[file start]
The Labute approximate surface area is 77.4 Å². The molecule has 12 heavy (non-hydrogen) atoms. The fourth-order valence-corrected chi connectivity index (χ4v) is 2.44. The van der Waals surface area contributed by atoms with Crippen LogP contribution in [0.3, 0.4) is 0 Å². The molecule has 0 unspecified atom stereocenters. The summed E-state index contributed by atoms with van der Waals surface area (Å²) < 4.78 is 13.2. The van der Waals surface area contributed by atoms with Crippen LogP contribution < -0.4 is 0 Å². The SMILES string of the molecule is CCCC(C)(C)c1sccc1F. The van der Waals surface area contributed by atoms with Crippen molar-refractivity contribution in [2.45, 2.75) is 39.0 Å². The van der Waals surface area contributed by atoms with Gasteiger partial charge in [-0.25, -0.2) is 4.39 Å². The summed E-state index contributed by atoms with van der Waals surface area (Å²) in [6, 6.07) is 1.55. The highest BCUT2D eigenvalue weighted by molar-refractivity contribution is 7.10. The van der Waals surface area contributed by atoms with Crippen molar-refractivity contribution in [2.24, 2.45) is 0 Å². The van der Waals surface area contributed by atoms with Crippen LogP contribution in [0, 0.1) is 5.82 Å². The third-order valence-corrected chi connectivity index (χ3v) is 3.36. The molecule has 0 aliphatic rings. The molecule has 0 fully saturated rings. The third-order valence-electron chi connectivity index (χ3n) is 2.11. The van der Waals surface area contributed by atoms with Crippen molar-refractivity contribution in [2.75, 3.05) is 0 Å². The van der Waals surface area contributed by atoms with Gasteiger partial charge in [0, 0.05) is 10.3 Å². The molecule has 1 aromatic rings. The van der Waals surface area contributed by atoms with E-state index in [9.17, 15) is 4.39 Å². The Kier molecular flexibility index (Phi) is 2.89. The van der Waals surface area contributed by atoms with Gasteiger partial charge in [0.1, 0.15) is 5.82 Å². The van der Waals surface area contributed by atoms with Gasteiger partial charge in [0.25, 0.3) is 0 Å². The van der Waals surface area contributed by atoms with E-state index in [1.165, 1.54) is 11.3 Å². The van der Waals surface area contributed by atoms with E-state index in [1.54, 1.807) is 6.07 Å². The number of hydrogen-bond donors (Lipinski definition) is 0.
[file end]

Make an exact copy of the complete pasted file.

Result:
The Labute approximate surface area is 77.4 Å². The molecule has 12 heavy (non-hydrogen) atoms. The fourth-order valence-corrected chi connectivity index (χ4v) is 2.44. The van der Waals surface area contributed by atoms with Crippen LogP contribution in [0.3, 0.4) is 0 Å². The molecule has 0 unspecified atom stereocenters. The summed E-state index contributed by atoms with van der Waals surface area (Å²) < 4.78 is 13.2. The van der Waals surface area contributed by atoms with Crippen LogP contribution < -0.4 is 0 Å². The SMILES string of the molecule is CCCC(C)(C)c1sccc1F. The van der Waals surface area contributed by atoms with Crippen molar-refractivity contribution in [2.45, 2.75) is 39.0 Å². The van der Waals surface area contributed by atoms with Gasteiger partial charge in [-0.25, -0.2) is 4.39 Å². The summed E-state index contributed by atoms with van der Waals surface area (Å²) in [6, 6.07) is 1.55. The highest BCUT2D eigenvalue weighted by molar-refractivity contribution is 7.10. The van der Waals surface area contributed by atoms with Crippen molar-refractivity contribution in [2.24, 2.45) is 0 Å². The van der Waals surface area contributed by atoms with Crippen LogP contribution in [0, 0.1) is 5.82 Å². The third-order valence-corrected chi connectivity index (χ3v) is 3.36. The molecule has 0 aliphatic rings. The molecule has 0 fully saturated rings. The third-order valence-electron chi connectivity index (χ3n) is 2.11. The van der Waals surface area contributed by atoms with Crippen molar-refractivity contribution in [2.75, 3.05) is 0 Å². The van der Waals surface area contributed by atoms with Gasteiger partial charge in [0, 0.05) is 10.3 Å². The molecule has 1 aromatic rings. The van der Waals surface area contributed by atoms with E-state index in [9.17, 15) is 4.39 Å². The Kier molecular flexibility index (Phi) is 2.89. The van der Waals surface area contributed by atoms with Gasteiger partial charge in [0.1, 0.15) is 5.82 Å². The van der Waals surface area contributed by atoms with Gasteiger partial charge in [0.25, 0.3) is 0 Å². The van der Waals surface area contributed by atoms with E-state index in [1.165, 1.54) is 11.3 Å². The van der Waals surface area contributed by atoms with E-state index in [1.54, 1.807) is 6.07 Å². The number of hydrogen-bond donors (Lipinski definition) is 0.